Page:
This resource can be a very helpful resource and tool for multiple reasons (Check out their Wayback Machine to view the changing nature of the Internet for example) You can also find several audio clips that can be helpful in students examination of a historical period by searching their extensive database. Here is a Fireside Chat of President Roosevelt from December 29th, 1940 discussing the growing concerns in Europe that could be used to discuss American Neutrality and Roosevelt's concerns in Asia and Europe. I have also used several excerpts of speeches given my Malcolm X from Famous Speeches of Malcolm X to use as a compare/contrast with speeches given by Dr. King such as his I Have A Dream.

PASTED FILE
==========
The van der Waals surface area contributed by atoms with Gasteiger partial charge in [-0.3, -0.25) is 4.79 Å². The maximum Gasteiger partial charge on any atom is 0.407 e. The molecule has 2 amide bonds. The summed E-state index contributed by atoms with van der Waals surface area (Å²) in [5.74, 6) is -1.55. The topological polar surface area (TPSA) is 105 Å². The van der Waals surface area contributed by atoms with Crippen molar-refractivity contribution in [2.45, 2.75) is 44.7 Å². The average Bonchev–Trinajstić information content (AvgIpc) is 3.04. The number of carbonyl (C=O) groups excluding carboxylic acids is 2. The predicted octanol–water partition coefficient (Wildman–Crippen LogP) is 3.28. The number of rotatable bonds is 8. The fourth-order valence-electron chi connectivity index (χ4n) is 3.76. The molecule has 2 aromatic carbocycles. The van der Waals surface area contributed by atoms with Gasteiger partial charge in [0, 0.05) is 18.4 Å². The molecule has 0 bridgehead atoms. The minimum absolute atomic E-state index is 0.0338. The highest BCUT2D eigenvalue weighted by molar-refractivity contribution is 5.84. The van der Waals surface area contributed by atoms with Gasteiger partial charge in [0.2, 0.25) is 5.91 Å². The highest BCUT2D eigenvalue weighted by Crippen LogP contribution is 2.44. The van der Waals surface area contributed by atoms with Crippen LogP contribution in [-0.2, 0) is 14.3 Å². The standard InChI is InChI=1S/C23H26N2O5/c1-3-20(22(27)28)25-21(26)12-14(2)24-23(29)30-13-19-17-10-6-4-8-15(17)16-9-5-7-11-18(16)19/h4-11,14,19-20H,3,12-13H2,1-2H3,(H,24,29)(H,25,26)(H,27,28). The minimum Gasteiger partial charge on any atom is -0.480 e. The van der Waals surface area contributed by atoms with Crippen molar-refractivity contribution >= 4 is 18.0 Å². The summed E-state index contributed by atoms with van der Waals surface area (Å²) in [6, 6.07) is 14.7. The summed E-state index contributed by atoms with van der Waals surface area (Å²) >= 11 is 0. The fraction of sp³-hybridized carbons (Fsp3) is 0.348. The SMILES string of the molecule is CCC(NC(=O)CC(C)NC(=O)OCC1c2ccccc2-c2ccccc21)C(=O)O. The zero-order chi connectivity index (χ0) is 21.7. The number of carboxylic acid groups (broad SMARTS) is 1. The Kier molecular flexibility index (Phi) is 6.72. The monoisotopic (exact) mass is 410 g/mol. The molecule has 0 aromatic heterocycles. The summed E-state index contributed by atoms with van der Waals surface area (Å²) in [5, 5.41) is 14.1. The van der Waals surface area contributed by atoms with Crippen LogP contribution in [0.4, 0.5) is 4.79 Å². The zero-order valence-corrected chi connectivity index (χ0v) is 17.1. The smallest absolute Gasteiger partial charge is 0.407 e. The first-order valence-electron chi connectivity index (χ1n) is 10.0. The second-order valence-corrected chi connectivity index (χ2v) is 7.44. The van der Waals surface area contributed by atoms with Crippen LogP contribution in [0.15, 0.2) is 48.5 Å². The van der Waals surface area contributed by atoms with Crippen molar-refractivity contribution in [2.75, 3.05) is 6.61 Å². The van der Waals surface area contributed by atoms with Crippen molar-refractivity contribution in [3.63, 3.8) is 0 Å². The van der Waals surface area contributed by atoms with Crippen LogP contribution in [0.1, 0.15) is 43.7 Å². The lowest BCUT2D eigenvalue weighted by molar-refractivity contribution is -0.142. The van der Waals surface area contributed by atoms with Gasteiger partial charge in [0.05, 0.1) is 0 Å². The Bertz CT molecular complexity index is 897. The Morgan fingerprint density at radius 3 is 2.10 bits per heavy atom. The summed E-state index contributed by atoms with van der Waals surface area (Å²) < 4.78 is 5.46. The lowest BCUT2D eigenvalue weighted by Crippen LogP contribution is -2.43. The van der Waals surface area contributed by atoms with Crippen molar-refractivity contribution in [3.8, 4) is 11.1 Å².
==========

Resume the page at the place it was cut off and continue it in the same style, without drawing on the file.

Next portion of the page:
American Rhetoric is a great resource to find famous speeches in history. Check out their Top 100 Speeches to find audio and transcripts of famous speeches in history.
Just like it can be important to use short excerpts from written primary documents, it is also important to use short sections of audio instead of having students listen to an entire 20-40 minute speech. Audacity  is a great free audio editing tool thank makes it easy to trim selected audio sections you want students to listen to into manageable 1-2 minute excepts.